Jane Austen


May 28, 2022

Jane Austen (December 16, 1775 - Winchester, July 18, 1817) was an English writer.


Jane Austen was born in Steventon to father George Austin (who was a parish priest) and Cassandra Austin (maiden name Lee; 1739-1827). She remained attached to Steventon all her life, never marrying. She had six brothers and an older sister, Cassandra, with whom she was very close. The only portrait we know of Jane Austen looks like a poorly painted sketch made by her sister and now housed in a museum in London. Her brothers Francis and Charles joined the Navy, where they both rose to the rank of admiral. She received her primary education at a girls' school in 1783; first to Oxford, then to Southampton. From 1785 to 1786 she attended the girls' school in Reading. Jane Austen received an above-average education compared to that given to girls in her time, so she devoted herself to writing early and published her first story in 1789. Jane's life was relatively boring, without any special events. In 1801, her family moved to Bath, and life in Bath visibly influenced her later works. In 1802, Jane received a marriage proposal from a rich but also "big and clumsy" man named Harris Big-Wieder, who was six years younger than her. Such a marriage would secure her future and freed her from the epithet "settler" who must rely on her family. Jane agreed, but soon changed her mind because she did not love her future husband. "Everything can be endured and endured, but marriage without love cannot," she wrote in a letter to her niece. After her father's death in 1805, Jane, her mother and sister moved to Southampton with their brother Francis and his family, where they lived for four years, until 1809, when they moved to Choton, where they lived for a time on her brother's estate. Today, that house is a museum and is open to the public. In Choton, Jane lived peacefully with her family. In 1816, her health deteriorated. Today, she is thought to have had Addison's disease, the cause of which was unknown. The disease occasionally subsided and finally worsened in 1817 to the point that Jane had to travel to Winchester. She died there two months later (July 18, 1817) and was buried in Winchester Cathedral.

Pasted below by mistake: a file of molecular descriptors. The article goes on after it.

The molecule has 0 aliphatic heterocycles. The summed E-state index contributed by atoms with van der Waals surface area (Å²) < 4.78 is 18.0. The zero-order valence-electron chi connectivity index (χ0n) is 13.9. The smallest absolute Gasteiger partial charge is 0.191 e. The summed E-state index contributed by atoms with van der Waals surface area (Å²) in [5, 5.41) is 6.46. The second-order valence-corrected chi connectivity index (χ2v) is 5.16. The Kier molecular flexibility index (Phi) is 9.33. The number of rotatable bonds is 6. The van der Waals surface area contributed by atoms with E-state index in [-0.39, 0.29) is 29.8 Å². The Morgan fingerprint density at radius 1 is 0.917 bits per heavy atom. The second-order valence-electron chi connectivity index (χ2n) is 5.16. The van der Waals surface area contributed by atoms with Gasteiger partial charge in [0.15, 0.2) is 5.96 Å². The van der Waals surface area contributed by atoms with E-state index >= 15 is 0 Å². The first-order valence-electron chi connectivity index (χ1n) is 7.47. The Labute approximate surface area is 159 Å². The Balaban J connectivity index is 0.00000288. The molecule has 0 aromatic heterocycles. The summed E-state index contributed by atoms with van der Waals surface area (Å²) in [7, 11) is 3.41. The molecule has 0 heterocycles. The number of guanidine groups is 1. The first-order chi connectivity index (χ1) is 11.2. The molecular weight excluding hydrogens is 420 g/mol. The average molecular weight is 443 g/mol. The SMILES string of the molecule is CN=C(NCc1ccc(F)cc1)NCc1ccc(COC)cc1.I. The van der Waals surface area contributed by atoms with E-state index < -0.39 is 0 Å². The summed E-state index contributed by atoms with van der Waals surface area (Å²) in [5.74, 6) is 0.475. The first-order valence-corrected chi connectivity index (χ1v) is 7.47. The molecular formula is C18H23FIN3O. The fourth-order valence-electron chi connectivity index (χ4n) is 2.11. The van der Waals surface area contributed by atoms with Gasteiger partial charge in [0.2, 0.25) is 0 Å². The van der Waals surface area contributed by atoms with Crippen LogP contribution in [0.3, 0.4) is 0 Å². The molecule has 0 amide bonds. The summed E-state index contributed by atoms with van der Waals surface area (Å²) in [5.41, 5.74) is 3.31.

Jane published her works